Understanding Physical Disability After Brain Injury

Stories of Understanding Physical Disability after Brain Injury

The following are stories of real life survivors of brain injury.  Clicking on the titles will take you to their actual story.

The TBI Voice Speaks so that Other Survivors Will Hear

 Angela explains that she wants to do the video because she wants to help other people understand TBI through her experiences.

Return to Work from TBI Without Treatment or Rehabilitation

Before that return to work, she had received no treatment, no guidance as to what to expect.

Insight into Oneself is Changed by Brain Damage

While it is difficult for the brain injured person in real time to have insight into others, they often have remarkable grasp of their own situation. They tend to ruminate over things in unhealthy ways, that can leave them trapped within their own thoughts.

Depression, Anxiety and Survival after Traumatic Brain Injury

While it is difficult for the brain injured person in real time to have insight into others, they often have remarkable grasp of their own situation. They tend to ruminate over things in unhealthy ways, that can leave them trapped within their own thoughts.

Severe Brain Injury Comes with Physical Disability

Coma and severe brain injuries are often followed by severe physical limitations and the need for intensive physical therapy. Betty was one of those cases.

Craig – The Traumatic Brain Injury Survivors Network

“You see all of the web sites that we have made for folks, we’re integrated, so that resources stream right from the sites. It’s our own technology. It consists of prevention. We do a program and it’s called Hidden Epidemic. I was lucky enough to meet a man named Bill Brown and he’s a film producer and he did a film about a kid that had a brain injury. When he was doing the film, he interviewed this kid three times and the kid kept trying to kill himself during the production of this movie. During that time, Bill realized that his life was a living hell because he had a brain injury and he never recognized it until he met this kid. Again, Power of Peer Support and his son committed suicide, and he realized that his son had a brain injury. Just everything clicked when he met this kid and he went on to shoot the Hidden Epidemic. “

Craig – Making Traumatic Brain Injury Information Mandatory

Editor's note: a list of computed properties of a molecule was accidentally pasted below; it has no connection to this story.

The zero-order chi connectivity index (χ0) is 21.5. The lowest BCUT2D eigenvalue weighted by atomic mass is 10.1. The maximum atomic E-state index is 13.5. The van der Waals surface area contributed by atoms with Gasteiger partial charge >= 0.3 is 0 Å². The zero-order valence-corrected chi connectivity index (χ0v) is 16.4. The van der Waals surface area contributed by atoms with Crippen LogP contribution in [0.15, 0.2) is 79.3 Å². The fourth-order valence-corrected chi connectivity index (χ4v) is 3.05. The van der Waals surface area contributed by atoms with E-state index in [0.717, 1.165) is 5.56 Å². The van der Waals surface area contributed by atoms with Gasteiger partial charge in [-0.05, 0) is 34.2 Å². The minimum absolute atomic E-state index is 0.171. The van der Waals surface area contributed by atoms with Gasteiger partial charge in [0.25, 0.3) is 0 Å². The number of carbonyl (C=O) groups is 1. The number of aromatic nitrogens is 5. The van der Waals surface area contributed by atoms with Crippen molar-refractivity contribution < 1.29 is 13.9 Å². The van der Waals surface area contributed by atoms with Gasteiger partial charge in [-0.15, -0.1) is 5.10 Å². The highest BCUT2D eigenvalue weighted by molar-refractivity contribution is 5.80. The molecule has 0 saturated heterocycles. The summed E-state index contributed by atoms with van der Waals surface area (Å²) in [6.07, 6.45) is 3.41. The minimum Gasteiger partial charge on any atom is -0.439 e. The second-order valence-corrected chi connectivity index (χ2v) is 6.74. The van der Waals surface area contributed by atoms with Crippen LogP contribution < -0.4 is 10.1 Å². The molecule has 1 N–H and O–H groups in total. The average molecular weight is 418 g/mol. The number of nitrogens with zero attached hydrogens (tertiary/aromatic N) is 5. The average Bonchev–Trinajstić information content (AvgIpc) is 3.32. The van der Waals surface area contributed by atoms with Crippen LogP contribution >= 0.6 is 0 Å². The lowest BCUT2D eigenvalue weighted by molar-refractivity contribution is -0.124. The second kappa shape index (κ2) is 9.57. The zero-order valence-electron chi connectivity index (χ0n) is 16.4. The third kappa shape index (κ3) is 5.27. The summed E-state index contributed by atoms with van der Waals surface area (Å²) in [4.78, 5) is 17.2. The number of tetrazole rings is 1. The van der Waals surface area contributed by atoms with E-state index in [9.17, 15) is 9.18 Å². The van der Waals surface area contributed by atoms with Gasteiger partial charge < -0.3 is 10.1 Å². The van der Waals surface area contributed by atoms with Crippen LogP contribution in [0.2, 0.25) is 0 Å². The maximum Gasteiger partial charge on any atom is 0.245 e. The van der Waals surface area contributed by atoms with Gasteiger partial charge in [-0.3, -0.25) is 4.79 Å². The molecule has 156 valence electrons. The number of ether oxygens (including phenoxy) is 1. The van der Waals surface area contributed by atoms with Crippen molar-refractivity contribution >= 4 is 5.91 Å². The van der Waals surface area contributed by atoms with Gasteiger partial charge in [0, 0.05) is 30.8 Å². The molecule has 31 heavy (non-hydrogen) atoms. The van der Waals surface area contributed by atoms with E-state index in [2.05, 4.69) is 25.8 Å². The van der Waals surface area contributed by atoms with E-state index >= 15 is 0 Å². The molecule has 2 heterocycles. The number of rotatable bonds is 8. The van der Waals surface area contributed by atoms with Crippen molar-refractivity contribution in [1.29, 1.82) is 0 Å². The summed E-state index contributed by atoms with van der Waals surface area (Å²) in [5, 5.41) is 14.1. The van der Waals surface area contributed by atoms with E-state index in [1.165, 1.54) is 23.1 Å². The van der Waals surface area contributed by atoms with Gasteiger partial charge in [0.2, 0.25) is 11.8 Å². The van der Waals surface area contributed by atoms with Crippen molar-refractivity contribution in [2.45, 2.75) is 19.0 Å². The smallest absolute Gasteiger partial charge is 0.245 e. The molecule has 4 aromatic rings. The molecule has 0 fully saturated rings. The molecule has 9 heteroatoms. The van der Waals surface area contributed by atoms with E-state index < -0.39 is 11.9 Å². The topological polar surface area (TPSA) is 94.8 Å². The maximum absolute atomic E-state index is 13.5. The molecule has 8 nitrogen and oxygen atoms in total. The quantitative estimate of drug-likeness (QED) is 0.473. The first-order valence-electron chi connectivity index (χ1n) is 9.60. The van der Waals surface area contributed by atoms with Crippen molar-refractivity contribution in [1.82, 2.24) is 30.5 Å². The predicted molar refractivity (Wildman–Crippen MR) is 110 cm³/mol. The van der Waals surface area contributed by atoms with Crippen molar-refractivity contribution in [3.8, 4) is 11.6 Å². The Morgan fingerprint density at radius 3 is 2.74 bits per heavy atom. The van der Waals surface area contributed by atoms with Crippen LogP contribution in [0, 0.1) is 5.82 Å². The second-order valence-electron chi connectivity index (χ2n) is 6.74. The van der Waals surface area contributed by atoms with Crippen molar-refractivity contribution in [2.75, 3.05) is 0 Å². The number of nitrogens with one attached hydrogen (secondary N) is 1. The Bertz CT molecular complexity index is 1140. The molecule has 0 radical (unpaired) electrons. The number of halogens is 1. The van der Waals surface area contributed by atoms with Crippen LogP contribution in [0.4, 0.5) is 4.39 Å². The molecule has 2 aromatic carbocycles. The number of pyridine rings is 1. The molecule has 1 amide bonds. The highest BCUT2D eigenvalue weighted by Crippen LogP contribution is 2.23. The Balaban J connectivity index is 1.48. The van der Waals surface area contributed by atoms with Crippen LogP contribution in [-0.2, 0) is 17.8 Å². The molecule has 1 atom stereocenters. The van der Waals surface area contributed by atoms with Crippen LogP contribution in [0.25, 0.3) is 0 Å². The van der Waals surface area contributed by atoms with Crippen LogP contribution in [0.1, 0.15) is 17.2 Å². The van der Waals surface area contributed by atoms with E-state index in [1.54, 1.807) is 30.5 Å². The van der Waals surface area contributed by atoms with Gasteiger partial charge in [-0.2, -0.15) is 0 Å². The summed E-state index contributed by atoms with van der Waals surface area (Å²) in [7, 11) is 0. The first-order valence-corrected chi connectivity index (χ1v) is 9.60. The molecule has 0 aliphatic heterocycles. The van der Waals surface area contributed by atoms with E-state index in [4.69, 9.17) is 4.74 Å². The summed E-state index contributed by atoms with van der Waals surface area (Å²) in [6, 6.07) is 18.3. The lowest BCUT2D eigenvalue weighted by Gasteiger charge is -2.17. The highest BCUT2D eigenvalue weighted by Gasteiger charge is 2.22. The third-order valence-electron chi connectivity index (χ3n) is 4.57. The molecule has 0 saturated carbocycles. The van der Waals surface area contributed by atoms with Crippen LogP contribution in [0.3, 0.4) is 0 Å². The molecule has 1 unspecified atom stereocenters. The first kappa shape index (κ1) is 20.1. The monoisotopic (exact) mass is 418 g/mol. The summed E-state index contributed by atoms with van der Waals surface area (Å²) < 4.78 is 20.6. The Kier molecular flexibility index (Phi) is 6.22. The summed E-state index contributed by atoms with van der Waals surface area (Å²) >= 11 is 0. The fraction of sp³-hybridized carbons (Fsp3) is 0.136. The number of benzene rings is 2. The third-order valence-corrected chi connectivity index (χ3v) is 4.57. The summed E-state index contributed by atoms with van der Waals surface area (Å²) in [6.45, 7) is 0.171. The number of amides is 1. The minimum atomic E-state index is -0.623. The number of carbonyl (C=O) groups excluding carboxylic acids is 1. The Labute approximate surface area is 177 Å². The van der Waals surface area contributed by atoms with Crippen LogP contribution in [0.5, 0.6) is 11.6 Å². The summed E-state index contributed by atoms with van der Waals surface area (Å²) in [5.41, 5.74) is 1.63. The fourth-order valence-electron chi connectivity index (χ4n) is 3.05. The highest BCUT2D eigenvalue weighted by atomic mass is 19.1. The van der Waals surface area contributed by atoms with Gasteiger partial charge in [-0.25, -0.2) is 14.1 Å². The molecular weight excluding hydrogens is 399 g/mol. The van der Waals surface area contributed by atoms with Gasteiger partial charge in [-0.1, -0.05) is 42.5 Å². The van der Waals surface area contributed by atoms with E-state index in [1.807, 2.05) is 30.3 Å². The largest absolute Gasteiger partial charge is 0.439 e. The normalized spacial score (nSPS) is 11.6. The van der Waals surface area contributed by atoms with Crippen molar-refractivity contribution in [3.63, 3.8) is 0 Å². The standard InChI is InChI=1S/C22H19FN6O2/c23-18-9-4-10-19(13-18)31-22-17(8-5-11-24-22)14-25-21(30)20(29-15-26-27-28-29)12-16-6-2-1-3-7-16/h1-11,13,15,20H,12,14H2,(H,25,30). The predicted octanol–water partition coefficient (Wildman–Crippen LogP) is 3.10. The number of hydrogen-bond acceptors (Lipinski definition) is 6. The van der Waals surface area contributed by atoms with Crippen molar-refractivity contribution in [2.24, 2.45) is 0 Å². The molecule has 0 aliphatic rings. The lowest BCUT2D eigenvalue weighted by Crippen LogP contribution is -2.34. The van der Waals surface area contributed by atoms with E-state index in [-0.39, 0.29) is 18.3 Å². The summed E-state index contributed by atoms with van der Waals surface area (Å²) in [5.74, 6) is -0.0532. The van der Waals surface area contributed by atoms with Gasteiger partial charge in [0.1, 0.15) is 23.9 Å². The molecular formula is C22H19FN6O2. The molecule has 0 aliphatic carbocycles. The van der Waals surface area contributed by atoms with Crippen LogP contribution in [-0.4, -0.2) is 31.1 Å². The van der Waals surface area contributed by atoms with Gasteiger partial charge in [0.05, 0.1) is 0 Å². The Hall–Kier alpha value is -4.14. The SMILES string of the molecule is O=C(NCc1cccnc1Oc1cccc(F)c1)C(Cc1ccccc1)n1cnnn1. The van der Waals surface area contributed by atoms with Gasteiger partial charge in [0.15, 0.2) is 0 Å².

“Families, yeah, start in school, I think, getting all the teachers to know what’s going on. That’s been my goal in Washington, because teachers spend more time with our kids than we do. If teachers think this, they’re always taking drugs and you know it’s not always drugs, you know. And if it is drugs why are they using the drugs? I think we got to get the people who are in contact with our kids most. Doctors aren’t going to do it. You can pass the laws to make them do it, but I think it’s the teachers and the families that have to know what’s going on and once they know what’s going on, just like cancer, it’s no longer a hidden epidemic.”

Gina – Don’t Tell Me You Know How I Feel 

Gina has a difficult time dealing with people that say they know how she feels. She is asked whether on the flip side she has a hard time understanding things from other people’s perspectives? She states; “I do on. My husband’s side sometimes I feel like, you know, you didn’t have this brain injury but how can you not get it? I don’t get, I guess if, on the flip side, if I had to deal with him having the injury, I would probably have a lot of problems understanding.”

Ian – Importance of Family

How do you get people to understand that even though you went through that period where you were, you really did have to be shown how to do everything, that you’re to being who you except for the specific limitations that you just can’t get past? His response was : “Yeah, it’s very difficult. It’s how can you say  unless they’ve actually been there they don’t know. That I’ve been trying to figure out and until somebody comes up with the answer, I guess we’ll never know.” Do you hope that what you’re doing today will help others understand what it is that you do deal with every day?:”I sure hope it does.”

Kelly – Nature of Physical Disability Secondary to Brain Injury

From what you understand, your injury was in what part of your brain?: “It was in my right frontal temporal lobe. It’s right
above the ear, right between the frontal bone, parietal bone, it’s right above the ear.”

Lethan – Community Support After Brain Injury

Lethan talks about how some people will react to him because they do not understand; “I think that’s the biggest tragedy is because there is not – there is so little awareness of brain injury, so little understanding about it in the general population, people don’t – well, in any population, even the medical population, any population there’s so little understanding, people aren’t sure how to deal with it so it’s kind of one of those out of sight out of mind things is kind of the thought process I think goes through a lot of people’s heads or not, not consciously – they’re not trying to be, they’re not trying to be idiots but or dicks but they’re just trying to be  trying to live and trying to do their own thing.”

Michael – You Never Stop Learning the Recovery

What is it you to say to help other people who are going through?: “For one, this is a complete life changer. Two, this is such a new classified disability. Was either ’78 or ’82 is when it finally got classified as a disability. Why do I remember that? I have no clue. I guess because now I go online and I search for TBI. When I first started going online there was nothing at all. Now I go on there there’s, there’s huge amounts of information. Even with all the information, when they try to peg you for a certain that you’re going to be within the like certain stereotype; for example, if you have MS, it has a certain procedure, certain things that happen at certain times. TBI doesn’t fit that way.”